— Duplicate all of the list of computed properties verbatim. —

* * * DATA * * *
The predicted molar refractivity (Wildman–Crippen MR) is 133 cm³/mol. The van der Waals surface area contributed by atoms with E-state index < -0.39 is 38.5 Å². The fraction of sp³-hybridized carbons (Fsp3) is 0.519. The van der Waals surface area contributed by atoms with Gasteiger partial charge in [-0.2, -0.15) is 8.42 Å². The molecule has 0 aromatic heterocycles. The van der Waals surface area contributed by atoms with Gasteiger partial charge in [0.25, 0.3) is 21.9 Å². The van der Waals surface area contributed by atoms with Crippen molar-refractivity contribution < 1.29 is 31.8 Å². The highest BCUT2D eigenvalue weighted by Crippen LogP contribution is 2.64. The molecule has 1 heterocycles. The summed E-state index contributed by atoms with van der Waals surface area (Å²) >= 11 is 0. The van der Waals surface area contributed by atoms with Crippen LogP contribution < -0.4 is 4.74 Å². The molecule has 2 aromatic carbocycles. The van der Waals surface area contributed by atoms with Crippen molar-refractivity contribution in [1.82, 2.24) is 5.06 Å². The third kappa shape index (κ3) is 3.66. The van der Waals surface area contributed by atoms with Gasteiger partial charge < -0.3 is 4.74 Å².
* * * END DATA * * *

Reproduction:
The predicted molar refractivity (Wildman–Crippen MR) is 133 cm³/mol. The van der Waals surface area contributed by atoms with E-state index < -0.39 is 38.5 Å². The fraction of sp³-hybridized carbons (Fsp3) is 0.519. The van der Waals surface area contributed by atoms with Gasteiger partial charge in [-0.2, -0.15) is 8.42 Å². The molecule has 0 aromatic heterocycles. The van der Waals surface area contributed by atoms with Gasteiger partial charge in [0.25, 0.3) is 21.9 Å². The van der Waals surface area contributed by atoms with Crippen molar-refractivity contribution < 1.29 is 31.8 Å². The highest BCUT2D eigenvalue weighted by Crippen LogP contribution is 2.64. The molecule has 1 heterocycles. The summed E-state index contributed by atoms with van der Waals surface area (Å²) >= 11 is 0. The van der Waals surface area contributed by atoms with Crippen LogP contribution < -0.4 is 4.74 Å². The molecule has 2 aromatic carbocycles. The van der Waals surface area contributed by atoms with Crippen molar-refractivity contribution in [1.82, 2.24) is 5.06 Å². The third kappa shape index (κ3) is 3.66. The van der Waals surface area contributed by atoms with Gasteiger partial charge < -0.3 is 4.74 Å².